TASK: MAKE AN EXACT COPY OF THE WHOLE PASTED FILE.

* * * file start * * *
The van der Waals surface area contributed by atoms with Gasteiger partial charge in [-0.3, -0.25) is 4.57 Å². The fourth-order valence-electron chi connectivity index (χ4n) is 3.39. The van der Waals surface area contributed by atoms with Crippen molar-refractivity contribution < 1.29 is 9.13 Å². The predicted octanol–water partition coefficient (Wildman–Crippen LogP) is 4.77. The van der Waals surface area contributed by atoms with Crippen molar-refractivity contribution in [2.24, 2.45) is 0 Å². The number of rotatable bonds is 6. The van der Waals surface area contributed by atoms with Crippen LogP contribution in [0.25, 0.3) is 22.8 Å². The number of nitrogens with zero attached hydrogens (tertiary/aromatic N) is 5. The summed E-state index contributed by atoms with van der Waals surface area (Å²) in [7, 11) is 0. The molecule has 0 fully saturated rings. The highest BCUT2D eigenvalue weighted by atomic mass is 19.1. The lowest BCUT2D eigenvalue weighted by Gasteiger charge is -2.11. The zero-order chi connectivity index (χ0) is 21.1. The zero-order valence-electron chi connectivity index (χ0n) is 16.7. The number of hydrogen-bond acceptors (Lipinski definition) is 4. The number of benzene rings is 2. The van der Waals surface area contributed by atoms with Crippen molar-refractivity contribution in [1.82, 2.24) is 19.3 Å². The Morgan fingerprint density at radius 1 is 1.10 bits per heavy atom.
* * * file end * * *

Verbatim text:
The van der Waals surface area contributed by atoms with Gasteiger partial charge in [-0.3, -0.25) is 4.57 Å². The fourth-order valence-electron chi connectivity index (χ4n) is 3.39. The van der Waals surface area contributed by atoms with Crippen molar-refractivity contribution < 1.29 is 9.13 Å². The predicted octanol–water partition coefficient (Wildman–Crippen LogP) is 4.77. The van der Waals surface area contributed by atoms with Crippen molar-refractivity contribution in [2.24, 2.45) is 0 Å². The number of rotatable bonds is 6. The van der Waals surface area contributed by atoms with Crippen LogP contribution in [0.25, 0.3) is 22.8 Å². The number of nitrogens with zero attached hydrogens (tertiary/aromatic N) is 5. The summed E-state index contributed by atoms with van der Waals surface area (Å²) in [7, 11) is 0. The molecule has 0 fully saturated rings. The highest BCUT2D eigenvalue weighted by atomic mass is 19.1. The lowest BCUT2D eigenvalue weighted by Gasteiger charge is -2.11. The zero-order chi connectivity index (χ0) is 21.1. The zero-order valence-electron chi connectivity index (χ0n) is 16.7. The number of hydrogen-bond acceptors (Lipinski definition) is 4. The number of benzene rings is 2. The van der Waals surface area contributed by atoms with Crippen molar-refractivity contribution in [1.82, 2.24) is 19.3 Å². The Morgan fingerprint density at radius 1 is 1.10 bits per heavy atom.